SCREENING TO PREVENT PRE-TERM BIRTH

Screening to prevent pre-term birth

Background

Pre-term birth is defined as delivery at less than 37 completed weeks' of gestation. Before 34 weeks gestation pre-term birth accounts for three-quarters of neonatal mortality and one half of neurological impairment in children. In response to a special call for proposals by the HTA Programme this project aimed to evaluate the effectiveness and cost-effectiveness of interventions to screen for and prevent pre-term birth.

Findings

An effective, affordable and safe intervention applied to all mothers without preceding testing is likely to be the most cost-effective approach to reducing spontaneous preterm births among asymptomatic antenatal women in early pregnancy for primary prevention. For secondary prevention among women symptomatic of threatened preterm labour in later pregnancy, a management strategy based on results of testing is likely to be more cost-effective.

Conducted by: H Honest1, CA Forbes2, KH Durée2, G Norman2, SB Duffy2, A Tsourapas3, TE Roberts3, PM Barton3, SM Jowett3, CJ Hyde4, KS Khan1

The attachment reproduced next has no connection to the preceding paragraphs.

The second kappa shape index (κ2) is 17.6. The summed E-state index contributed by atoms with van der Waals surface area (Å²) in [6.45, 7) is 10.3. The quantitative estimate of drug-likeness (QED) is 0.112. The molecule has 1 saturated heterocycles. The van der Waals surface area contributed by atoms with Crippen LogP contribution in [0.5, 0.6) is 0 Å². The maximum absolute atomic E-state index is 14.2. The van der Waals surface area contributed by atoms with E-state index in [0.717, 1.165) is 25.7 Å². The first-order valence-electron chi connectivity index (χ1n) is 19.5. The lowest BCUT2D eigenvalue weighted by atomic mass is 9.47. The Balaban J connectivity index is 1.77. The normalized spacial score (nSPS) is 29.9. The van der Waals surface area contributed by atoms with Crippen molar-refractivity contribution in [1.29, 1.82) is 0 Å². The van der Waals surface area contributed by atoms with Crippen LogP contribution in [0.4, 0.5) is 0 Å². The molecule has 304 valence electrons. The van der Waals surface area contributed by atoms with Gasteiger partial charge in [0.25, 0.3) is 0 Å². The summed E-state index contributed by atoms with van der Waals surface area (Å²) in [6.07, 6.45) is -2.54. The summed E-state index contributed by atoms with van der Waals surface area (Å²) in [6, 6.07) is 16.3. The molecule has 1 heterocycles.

1. Birmingham Women's Hospital and Department of Obstetrics and Gynaecology, University of Birmingham; 2. Centre for Reviews and Dissemination; 3. Health Economics Facility, University of Birmingham; 4. ARIF and HTA West Midlands Group, Department of Public Health and Epidemiology, University of Birmingham

Further details

Project page on HTA Programme website

Publications

Honest H, Forbes CA, Durée KH, Norman G, Tsourapas A, Roberts TE, Hyde CJ, Duffy S, Khan KS. Screening to prevent pre-term birth - systematic reviews of accuracy and effectiveness literature with economic modeling. Health Technol Assess. 2009; 13(43): 1-334

Funding

Commissioned by the HTA Programme on behalf of the National Screening Committee